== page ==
Road trip on US191
What's Thanksgiving without a road trip? BUT, my family lives where I do, so I had to manufacture a reason to get out of town! I heard (on this forum) that Arizona has one of the curviest, if not THE curviest, stretches of pavement in the lower forty-eight -- so I set out Friday evening to find out if this was true.
The highway in question is US191 (between Morenci and Alpine, Arizona). The road was built in 1926 and because of its remoteness and geometry, I was told it is not plowed regularly in winter even today, so if you want to see it, check to see if it is open before you go. The road begins in the south at about 3500 feet MSL, and climbs to well over 8,000 feet before you get "there!"
I picked up the route east of Safford, AZ. The road climbs up the "backbone" of Arizona, from low desert to the high country of the Blue River Wilderness (to the east) and the White Mountains (to the north and west). It is the route Coronado probably followed when he entered what is now Arizona in 1540 -- and it is therefore called the "Coronado Trail" by locals. The Blue River area is the location where the Mexican Gray Wolf has been reintroduced to Arizona after about a 70 year absence, and several packs are now roaming there, much to the chagrin of the local ranchers. Understand this is one of the most remote areas in the USA, and the sole remaining "primitive area" in the national forest system.
The town of Clifton marks the southern end of the "twisties," Hannagan Meadow the north. Clifton and Morenci (next door neighbors to each other) owe their existence to the open pit copper mine located there. In Clifton, I stopped at the old railroad depot, took some photos of the business district from the frontier days, and the "cliff jail." The jail is a hole blasted in the rock of the cliff in the south end of town (the town-site occupies the narrow floor of a steep canyon, through which the San Francisco River flows). The plaque at the jail says it was "built" (dynamited) in 1881 or 82, and the first person confined in it was the guy that blasted it out. Don't know what he did to get tossed in there, but I looked in the hole and it did NOT look accommodating. There are still bars across the entrance.
Leaving Clifton and Morenci behind, you pass the open pit of the copper mine. This has got to be one of the largest open pit mining operations in the world. While copper mining in the USA is depressed, this Phelps-Dodge mine was being worked busily -- on Saturday morning after Thanksgiving! I can't say an open pit mine is magnificent, but it is certainly impressive.
US191 climbs out of town into the mountains, and several signs inform you there are no services for the next 100 miles and no trucks over 40 feet in length are permitted. A harbinger of things to come. I counted 435 serious curves between the north end of Morenci and the town of Alpine, 92 miles up the road. Most of these are between Morenci and Hannagan Meadow (376 of them). Many of these result in a total reversal of direction. There were about twice those numbers of lesser curves on this highway, what I'd call "directional adjustments," if not curves. Speed limits are limited accordingly -- many of the curves are suggested to be driven no more than 10 mph. It took me about 6 hours to drive this stretch of road, averaging about 22 mph (yes, this IS a PAVED road)! I did stop to take lots of photos, though. Once past Hannagan Meadow, the curves are lazier, and the road meanders through the forest the last few miles into Alpine.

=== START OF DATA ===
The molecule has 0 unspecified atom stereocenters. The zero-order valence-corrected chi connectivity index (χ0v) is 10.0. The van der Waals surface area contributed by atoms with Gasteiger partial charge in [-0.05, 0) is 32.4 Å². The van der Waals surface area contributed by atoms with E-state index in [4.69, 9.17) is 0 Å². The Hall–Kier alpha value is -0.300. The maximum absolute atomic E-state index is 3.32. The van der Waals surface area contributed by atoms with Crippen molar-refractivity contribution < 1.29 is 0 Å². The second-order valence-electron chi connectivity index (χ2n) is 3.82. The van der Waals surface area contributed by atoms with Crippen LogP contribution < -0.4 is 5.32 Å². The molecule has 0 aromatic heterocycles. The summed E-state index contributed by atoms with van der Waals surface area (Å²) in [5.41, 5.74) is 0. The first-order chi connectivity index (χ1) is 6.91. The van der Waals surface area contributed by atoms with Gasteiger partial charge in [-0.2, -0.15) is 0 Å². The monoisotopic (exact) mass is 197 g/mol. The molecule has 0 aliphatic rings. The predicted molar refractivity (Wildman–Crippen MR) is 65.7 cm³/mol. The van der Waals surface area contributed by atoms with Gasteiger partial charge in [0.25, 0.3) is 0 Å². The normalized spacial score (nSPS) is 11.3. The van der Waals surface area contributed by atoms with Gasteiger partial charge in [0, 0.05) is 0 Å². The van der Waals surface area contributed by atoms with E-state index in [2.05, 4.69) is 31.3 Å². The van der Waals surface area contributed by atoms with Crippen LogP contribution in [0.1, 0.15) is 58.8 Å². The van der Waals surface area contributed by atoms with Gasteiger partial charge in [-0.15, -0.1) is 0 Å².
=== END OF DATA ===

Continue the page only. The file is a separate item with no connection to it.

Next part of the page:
I had lunch at Hannagan Meadow Lodge, also built in 1926 (see www.hannaganmeadow.com for more information about the lodge and the area). I then drove into New Mexico from Alpine on US180, through Reserve and across State Route 12 to the Very Large Array, a radio-telescope site near Magdalena (featured in the movie "Contact"). I arrived just in time to get some awesome shots of the radio-dishes in the sunset and in the twilight. Heading back, I stopped at Datil, NM for a steak dinner but later was disappointed to find the folks at Pietown, NM had closed up early, depriving me of a piece of much anticipated chocolate cream pie. I continued on to Springerville, Arizona, where I spent the night before returning to Phoenix this afternoon. Total miles round trip from Phoenix: 803.
Is US191 the twistiest road in the USA? Don't have a clue. However, it has got to be right up there. The scenery is magnificent and the roadway screams for a motorcycle or sports car to drive it! I drove a Dodge truck and still had fun. I had it almost all to myself and cell phone coverage was non-existent, too. Spring for the wildflowers, summer for cool mountain air and camping, autumn for the colors, you'd find this a worthwhile drive!
Very cool roadtrip! Thanks for sharing. Judy
Expanded Article is now live
Bob Schaller's <a href = "http://www.roadtripamerica.com/drives/Coronado-Trail.htm">field report</a> of this roadtrip is now on-line complete with some cool photos.